Icon Murray determined to keep defying his doubters

The two-time Wimbledon winner illustrated all his champion’s instincts in his opening round victory at SW19.

Andy Murray Wimbledon 2021©Corinne Dubreuil / FFT
 - Alex Sharp

With four injury-maligned seasons disrupting his trophy-laden career, it’s easy for some to forget the accolades Andy Murray has won, that he reached the summit of the sport.

The 34-year-old continues to be written off, the narrative being the Scot’s better days are over.

Not for Andy.

The three-time Grand Slam champion’s dogged determination to overcome hip resurfacing surgery and a multitude of physical issues has gained as much respect from his peers as his on-court heroics. 

“He’s huge in tennis. When I watched his documentary when it came out, I was actually crying,” said Oscar Otte, Murray’s Wimbledon second-round opponent, referring to ‘Andy Murray: Resurfacing,’ which was released by Amazon in 2019.

“It was so emotional and so inspiring. He's just a huge icon in the sport."

“Of course, it's difficult to perform at a high level with surgeries like this, but everybody knows he's one of the best tennis players ever. And when he gets in control of his body, I think everybody knows he can still beat the top guys and go far in tournaments.”

World No.151 Otte, featuring in his first Wimbledon main draw, would have been absorbed in Murray’s opening rollercoaster match on Centre Court.

The 2013 and 2016 champion gave the returning fans an archetypal Murray performance packed with drama, ebbs and flows, alongside some sublime grass court tennis.

In his first singles match at SW19 since 2017, the Scot defied the form book and his injuries to escape 6-4, 6-3, 5-7, 6-3 against No.24 seed Nikoloz Basilashvili

There was a bit of rust from only 10 previous matches in 2021, surrendering a 5-0 lead and two match points in the third set, before gritting his teeth to march on.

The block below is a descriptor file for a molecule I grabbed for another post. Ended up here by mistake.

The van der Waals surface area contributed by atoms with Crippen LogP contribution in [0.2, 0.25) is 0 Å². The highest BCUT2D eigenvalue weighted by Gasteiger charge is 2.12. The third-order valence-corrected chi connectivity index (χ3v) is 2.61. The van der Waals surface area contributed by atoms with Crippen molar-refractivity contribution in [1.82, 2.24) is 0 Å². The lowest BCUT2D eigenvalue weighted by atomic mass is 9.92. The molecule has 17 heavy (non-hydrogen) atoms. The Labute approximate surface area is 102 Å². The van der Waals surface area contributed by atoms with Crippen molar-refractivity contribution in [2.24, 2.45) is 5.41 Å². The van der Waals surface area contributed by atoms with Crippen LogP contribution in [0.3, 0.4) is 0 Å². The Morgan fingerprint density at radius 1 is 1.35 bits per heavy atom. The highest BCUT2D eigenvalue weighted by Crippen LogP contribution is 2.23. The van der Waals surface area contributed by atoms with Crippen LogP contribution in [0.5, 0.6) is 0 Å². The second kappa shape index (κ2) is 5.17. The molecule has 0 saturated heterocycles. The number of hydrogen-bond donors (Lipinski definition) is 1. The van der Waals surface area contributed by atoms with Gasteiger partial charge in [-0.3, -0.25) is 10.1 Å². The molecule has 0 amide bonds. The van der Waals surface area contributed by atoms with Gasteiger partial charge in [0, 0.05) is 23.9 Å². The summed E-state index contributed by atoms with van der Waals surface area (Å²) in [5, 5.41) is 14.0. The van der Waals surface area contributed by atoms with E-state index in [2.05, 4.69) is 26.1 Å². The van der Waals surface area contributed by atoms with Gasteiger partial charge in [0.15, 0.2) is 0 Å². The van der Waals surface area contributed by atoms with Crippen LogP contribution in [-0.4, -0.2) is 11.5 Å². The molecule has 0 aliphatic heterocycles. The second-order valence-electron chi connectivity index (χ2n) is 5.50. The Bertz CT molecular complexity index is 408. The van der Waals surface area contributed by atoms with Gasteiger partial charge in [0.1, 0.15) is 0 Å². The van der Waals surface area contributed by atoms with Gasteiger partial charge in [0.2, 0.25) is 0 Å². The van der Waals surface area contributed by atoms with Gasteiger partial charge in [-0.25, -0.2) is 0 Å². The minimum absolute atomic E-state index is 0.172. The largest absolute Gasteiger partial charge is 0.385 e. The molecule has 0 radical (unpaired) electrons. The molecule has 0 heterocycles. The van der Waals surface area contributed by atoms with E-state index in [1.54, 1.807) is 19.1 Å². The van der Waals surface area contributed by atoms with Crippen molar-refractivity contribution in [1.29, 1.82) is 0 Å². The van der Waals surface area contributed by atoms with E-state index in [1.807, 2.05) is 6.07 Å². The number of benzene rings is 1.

“It’s been extremely tough to back to this stage. I’ve had such little momentum over these last few years. I just kept trying, kept working hard, doing all the right things to get me back in this position. I feel very lucky I get to do it again,” reflected the current world No.118.

The crowd loved it, Murray grinning in his post-match interview, happy to stubbornly prove his doubters wrong once again. 

“I keep getting asked ‘is this my last Wimbledon, my last match?’ No, I’m going to keep playing. I want to play. I’m enjoying it. I can still play at the highest level. He (Basilashvili) is ranked 28 in the world, I’ve hardly played any matches and I beat him. So, I’ll keep going.” 

Cast you mind back to his pomp and Murray’s matches and major journeys were never smooth. It’s the battle that he’s longed for on the sidelines and the fans helped herald his return to Wimbledon with a cauldron of noise on Centre Court.  

“It’s amazing to be back playing out here on Centre Court again, in such a brilliant atmosphere,” added the wild card. “It’s something I’ve really missed. I realised the last 18 months not to take moments like that for granted.”

The engrained fighting spirit which yielded three majors enabled Murray to hurdle the first round too, it “feels natural now, like it's instinctive” and the Scot is adamant his vast bank of experience in tight moments can prolong his Wimbledon comeback. 

“I dealt with the pressure of the match really well until the end of the third set… I don't think there is many players that would have won that fourth set,” claimed the home talisman, twisting his undulating first round into a positive.

“Having just lost seven games in a row from 5-0 up on Centre Court, a lot of players would have capitulated there, and I did the opposite of that.  

“The headlines of that you have choked, it's one of the worst defeats of your career is what you would have heard after that match had I lost, it’s not easy to turn that round. So I did well considering.”

The grit is there, his game showed flashes of past glories and the love of the sport still burns through. It seems it’s up to Murray what headlines are written this fortnight at the All England Club.